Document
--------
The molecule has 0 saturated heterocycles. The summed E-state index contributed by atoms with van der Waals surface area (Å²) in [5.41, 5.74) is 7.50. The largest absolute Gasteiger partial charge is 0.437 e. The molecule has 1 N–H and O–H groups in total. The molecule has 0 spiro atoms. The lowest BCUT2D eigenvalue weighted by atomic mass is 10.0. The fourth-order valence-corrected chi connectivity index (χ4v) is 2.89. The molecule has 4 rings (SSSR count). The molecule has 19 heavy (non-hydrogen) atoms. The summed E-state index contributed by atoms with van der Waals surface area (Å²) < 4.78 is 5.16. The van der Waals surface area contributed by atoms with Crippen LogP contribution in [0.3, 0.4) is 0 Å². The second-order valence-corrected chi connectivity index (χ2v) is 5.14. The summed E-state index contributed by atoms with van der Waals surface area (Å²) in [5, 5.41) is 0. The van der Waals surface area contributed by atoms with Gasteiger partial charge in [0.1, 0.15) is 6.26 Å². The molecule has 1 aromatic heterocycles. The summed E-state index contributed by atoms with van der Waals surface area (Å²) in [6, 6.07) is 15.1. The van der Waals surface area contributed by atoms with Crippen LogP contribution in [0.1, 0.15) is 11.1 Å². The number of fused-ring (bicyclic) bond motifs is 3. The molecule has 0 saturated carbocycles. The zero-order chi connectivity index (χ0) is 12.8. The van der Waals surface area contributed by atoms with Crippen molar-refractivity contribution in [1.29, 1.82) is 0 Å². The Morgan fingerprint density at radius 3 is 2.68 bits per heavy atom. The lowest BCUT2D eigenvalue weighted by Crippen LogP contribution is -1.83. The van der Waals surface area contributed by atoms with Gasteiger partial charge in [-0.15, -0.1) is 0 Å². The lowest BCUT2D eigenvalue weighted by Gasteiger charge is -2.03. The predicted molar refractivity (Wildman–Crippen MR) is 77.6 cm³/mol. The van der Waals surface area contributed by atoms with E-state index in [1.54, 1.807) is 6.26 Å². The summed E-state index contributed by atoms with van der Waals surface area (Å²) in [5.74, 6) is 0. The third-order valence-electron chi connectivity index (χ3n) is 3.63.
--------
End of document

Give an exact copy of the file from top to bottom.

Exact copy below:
The molecule has 0 saturated heterocycles. The summed E-state index contributed by atoms with van der Waals surface area (Å²) in [5.41, 5.74) is 7.50. The largest absolute Gasteiger partial charge is 0.437 e. The molecule has 1 N–H and O–H groups in total. The molecule has 0 spiro atoms. The lowest BCUT2D eigenvalue weighted by atomic mass is 10.0. The fourth-order valence-corrected chi connectivity index (χ4v) is 2.89. The molecule has 4 rings (SSSR count). The molecule has 19 heavy (non-hydrogen) atoms. The summed E-state index contributed by atoms with van der Waals surface area (Å²) < 4.78 is 5.16. The van der Waals surface area contributed by atoms with Crippen LogP contribution in [0.3, 0.4) is 0 Å². The second-order valence-corrected chi connectivity index (χ2v) is 5.14. The summed E-state index contributed by atoms with van der Waals surface area (Å²) in [5, 5.41) is 0. The van der Waals surface area contributed by atoms with Gasteiger partial charge in [0.1, 0.15) is 6.26 Å². The molecule has 1 aromatic heterocycles. The summed E-state index contributed by atoms with van der Waals surface area (Å²) in [6, 6.07) is 15.1. The van der Waals surface area contributed by atoms with Crippen LogP contribution in [0.1, 0.15) is 11.1 Å². The number of fused-ring (bicyclic) bond motifs is 3. The molecule has 0 saturated carbocycles. The zero-order chi connectivity index (χ0) is 12.8. The van der Waals surface area contributed by atoms with Crippen molar-refractivity contribution in [1.29, 1.82) is 0 Å². The Morgan fingerprint density at radius 3 is 2.68 bits per heavy atom. The lowest BCUT2D eigenvalue weighted by Crippen LogP contribution is -1.83. The van der Waals surface area contributed by atoms with Gasteiger partial charge in [-0.15, -0.1) is 0 Å². The lowest BCUT2D eigenvalue weighted by Gasteiger charge is -2.03. The predicted molar refractivity (Wildman–Crippen MR) is 77.6 cm³/mol. The van der Waals surface area contributed by atoms with E-state index in [1.54, 1.807) is 6.26 Å². The summed E-state index contributed by atoms with van der Waals surface area (Å²) in [5.74, 6) is 0. The third-order valence-electron chi connectivity index (χ3n) is 3.63.